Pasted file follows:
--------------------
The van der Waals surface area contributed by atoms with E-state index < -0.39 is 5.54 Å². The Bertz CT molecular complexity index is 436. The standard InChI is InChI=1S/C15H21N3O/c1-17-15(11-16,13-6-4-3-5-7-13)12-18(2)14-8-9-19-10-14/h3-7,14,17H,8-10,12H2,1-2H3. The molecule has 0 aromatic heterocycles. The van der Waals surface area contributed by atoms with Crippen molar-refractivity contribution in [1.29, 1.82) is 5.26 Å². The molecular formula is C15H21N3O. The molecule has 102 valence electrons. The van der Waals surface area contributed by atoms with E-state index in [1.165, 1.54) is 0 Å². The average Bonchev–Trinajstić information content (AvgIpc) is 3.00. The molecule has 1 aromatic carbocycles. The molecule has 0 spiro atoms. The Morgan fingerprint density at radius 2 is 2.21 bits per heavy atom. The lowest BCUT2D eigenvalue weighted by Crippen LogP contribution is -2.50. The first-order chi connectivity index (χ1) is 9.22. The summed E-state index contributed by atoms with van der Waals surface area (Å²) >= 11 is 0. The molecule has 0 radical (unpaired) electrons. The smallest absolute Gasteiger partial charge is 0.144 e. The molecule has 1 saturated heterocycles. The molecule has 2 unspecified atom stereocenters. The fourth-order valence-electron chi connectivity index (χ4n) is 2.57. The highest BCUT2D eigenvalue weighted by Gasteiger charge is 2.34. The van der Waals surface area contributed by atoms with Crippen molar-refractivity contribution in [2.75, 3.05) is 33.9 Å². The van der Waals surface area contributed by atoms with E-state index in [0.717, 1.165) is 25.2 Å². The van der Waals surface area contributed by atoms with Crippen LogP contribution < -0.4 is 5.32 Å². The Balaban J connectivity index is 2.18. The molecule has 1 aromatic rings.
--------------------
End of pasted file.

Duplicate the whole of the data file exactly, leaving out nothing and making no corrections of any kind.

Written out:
The van der Waals surface area contributed by atoms with E-state index < -0.39 is 5.54 Å². The Bertz CT molecular complexity index is 436. The standard InChI is InChI=1S/C15H21N3O/c1-17-15(11-16,13-6-4-3-5-7-13)12-18(2)14-8-9-19-10-14/h3-7,14,17H,8-10,12H2,1-2H3. The molecule has 0 aromatic heterocycles. The van der Waals surface area contributed by atoms with Crippen molar-refractivity contribution in [1.29, 1.82) is 5.26 Å². The molecular formula is C15H21N3O. The molecule has 102 valence electrons. The van der Waals surface area contributed by atoms with E-state index in [1.165, 1.54) is 0 Å². The average Bonchev–Trinajstić information content (AvgIpc) is 3.00. The molecule has 1 aromatic carbocycles. The molecule has 0 spiro atoms. The Morgan fingerprint density at radius 2 is 2.21 bits per heavy atom. The lowest BCUT2D eigenvalue weighted by Crippen LogP contribution is -2.50. The first-order chi connectivity index (χ1) is 9.22. The summed E-state index contributed by atoms with van der Waals surface area (Å²) >= 11 is 0. The molecule has 0 radical (unpaired) electrons. The smallest absolute Gasteiger partial charge is 0.144 e. The molecule has 1 saturated heterocycles. The molecule has 2 unspecified atom stereocenters. The fourth-order valence-electron chi connectivity index (χ4n) is 2.57. The highest BCUT2D eigenvalue weighted by Gasteiger charge is 2.34. The van der Waals surface area contributed by atoms with Crippen molar-refractivity contribution in [2.75, 3.05) is 33.9 Å². The van der Waals surface area contributed by atoms with E-state index in [0.717, 1.165) is 25.2 Å². The van der Waals surface area contributed by atoms with Crippen LogP contribution < -0.4 is 5.32 Å². The Balaban J connectivity index is 2.18. The molecule has 1 aromatic rings.